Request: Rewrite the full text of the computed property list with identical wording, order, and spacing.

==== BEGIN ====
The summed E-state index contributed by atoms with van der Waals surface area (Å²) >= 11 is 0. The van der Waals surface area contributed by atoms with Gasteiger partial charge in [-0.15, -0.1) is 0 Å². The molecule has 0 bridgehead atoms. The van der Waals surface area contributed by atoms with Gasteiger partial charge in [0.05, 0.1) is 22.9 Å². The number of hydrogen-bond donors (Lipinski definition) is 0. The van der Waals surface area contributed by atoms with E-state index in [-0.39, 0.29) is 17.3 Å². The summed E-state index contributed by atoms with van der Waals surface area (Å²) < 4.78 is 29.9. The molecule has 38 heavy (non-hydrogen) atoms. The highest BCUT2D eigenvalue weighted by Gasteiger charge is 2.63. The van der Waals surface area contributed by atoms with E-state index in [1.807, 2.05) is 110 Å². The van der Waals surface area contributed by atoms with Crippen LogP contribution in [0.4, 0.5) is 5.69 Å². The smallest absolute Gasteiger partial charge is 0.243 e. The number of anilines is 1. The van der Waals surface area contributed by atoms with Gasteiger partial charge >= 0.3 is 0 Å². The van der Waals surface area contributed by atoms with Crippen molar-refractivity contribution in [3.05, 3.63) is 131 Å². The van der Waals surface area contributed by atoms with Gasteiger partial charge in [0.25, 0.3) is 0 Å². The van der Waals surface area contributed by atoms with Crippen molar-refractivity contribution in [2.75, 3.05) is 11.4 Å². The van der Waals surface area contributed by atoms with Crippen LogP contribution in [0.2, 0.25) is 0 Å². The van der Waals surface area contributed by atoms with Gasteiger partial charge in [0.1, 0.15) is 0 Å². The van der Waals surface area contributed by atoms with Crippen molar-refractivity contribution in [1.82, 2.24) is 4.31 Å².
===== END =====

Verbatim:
The summed E-state index contributed by atoms with van der Waals surface area (Å²) >= 11 is 0. The van der Waals surface area contributed by atoms with Gasteiger partial charge in [-0.15, -0.1) is 0 Å². The molecule has 0 bridgehead atoms. The van der Waals surface area contributed by atoms with Gasteiger partial charge in [0.05, 0.1) is 22.9 Å². The number of hydrogen-bond donors (Lipinski definition) is 0. The van der Waals surface area contributed by atoms with E-state index in [-0.39, 0.29) is 17.3 Å². The summed E-state index contributed by atoms with van der Waals surface area (Å²) < 4.78 is 29.9. The molecule has 38 heavy (non-hydrogen) atoms. The highest BCUT2D eigenvalue weighted by Gasteiger charge is 2.63. The van der Waals surface area contributed by atoms with E-state index in [1.807, 2.05) is 110 Å². The van der Waals surface area contributed by atoms with Crippen LogP contribution in [0.4, 0.5) is 5.69 Å². The smallest absolute Gasteiger partial charge is 0.243 e. The number of anilines is 1. The van der Waals surface area contributed by atoms with Gasteiger partial charge >= 0.3 is 0 Å². The van der Waals surface area contributed by atoms with Crippen molar-refractivity contribution in [3.05, 3.63) is 131 Å². The van der Waals surface area contributed by atoms with Gasteiger partial charge in [0.25, 0.3) is 0 Å². The van der Waals surface area contributed by atoms with Crippen molar-refractivity contribution in [2.75, 3.05) is 11.4 Å². The van der Waals surface area contributed by atoms with Crippen LogP contribution in [0.2, 0.25) is 0 Å². The van der Waals surface area contributed by atoms with Gasteiger partial charge in [0.1, 0.15) is 0 Å². The van der Waals surface area contributed by atoms with Crippen molar-refractivity contribution in [1.82, 2.24) is 4.31 Å².